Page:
well it depends on the signal broadcast as well. If you are watching a action picture with an interlaced broadcast then yes you are going to probably see some pixelation. A progressive broadcast will be much smoother for action and sports though it does not have all the resolution of the 1080 picture. Also LCd's are know to be slower than most other tv's in moving scenes as to where a dlp picture is much smoother as well.
But until people boradcast in 1080P and you have a tv that can handle the signal you won't get the best possible of both world's.
Sansumg should take care of that next month with their new 1080P dlp pedestal.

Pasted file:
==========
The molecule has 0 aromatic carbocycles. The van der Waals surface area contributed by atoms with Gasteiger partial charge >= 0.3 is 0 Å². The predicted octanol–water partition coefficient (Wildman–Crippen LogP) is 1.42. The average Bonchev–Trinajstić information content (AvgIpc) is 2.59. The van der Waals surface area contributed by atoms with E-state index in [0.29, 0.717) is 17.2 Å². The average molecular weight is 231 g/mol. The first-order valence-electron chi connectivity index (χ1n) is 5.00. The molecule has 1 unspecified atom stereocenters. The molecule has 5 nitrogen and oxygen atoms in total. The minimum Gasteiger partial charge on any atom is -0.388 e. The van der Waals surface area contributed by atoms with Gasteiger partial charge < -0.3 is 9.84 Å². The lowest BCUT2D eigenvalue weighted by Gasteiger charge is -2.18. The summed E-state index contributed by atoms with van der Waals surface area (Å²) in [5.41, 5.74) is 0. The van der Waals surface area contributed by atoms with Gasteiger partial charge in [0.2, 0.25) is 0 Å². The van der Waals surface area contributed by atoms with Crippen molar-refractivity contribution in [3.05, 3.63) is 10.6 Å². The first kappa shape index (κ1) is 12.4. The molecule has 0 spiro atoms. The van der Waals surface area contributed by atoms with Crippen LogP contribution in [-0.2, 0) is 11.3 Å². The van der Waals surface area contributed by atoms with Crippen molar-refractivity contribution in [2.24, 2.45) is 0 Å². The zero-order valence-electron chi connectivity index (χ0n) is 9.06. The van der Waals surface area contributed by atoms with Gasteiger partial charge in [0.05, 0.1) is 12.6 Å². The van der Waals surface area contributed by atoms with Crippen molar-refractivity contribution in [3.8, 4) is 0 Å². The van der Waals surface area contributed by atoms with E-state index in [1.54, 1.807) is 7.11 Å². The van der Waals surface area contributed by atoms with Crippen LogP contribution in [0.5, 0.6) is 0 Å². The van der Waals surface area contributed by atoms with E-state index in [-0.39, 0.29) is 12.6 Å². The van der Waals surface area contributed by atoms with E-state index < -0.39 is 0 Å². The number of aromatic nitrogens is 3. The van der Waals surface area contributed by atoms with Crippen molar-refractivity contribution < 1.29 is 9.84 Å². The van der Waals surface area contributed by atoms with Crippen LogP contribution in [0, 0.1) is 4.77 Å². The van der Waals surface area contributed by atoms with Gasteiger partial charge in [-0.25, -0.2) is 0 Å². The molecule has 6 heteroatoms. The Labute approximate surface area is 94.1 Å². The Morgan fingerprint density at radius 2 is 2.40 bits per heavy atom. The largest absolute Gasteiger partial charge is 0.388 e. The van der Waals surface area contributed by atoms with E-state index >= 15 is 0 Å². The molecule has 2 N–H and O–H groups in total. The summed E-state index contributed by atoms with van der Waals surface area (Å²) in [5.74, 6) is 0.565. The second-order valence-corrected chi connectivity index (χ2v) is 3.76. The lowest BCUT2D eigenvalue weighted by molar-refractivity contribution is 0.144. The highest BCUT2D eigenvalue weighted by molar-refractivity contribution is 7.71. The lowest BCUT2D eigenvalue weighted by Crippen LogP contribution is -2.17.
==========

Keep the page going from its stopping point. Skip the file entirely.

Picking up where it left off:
Is anyone else noticing that HD sets can't handle fast moving action without pixelating the images somewhat? I've seen this on CRT projection, LCD and DLP sets running a true HD signal. In fact, I'm considering buying a tube HDTV because I don't see it occur on those sets, although I'm not crazy about the limited screen size (36" just isn't enough any longer!).
Are there limitations to current HD sets that prevent them from smootly handling FAST pictures changes? I can understand that a bank of 40 TVs at Best Buy, all running the same video feed, will likely result in a loss of quality, so I made sure to monitor only sets running their own discrete feed....but the problem remains. An explosion looks like a bunch of little blocks, a golfer swings a jagged golf club, etc. When things slow back down, the image is awesome, but why sacrifice? What's going on? Is the current crop of TVs not able to reproduce a faithful image that quickly?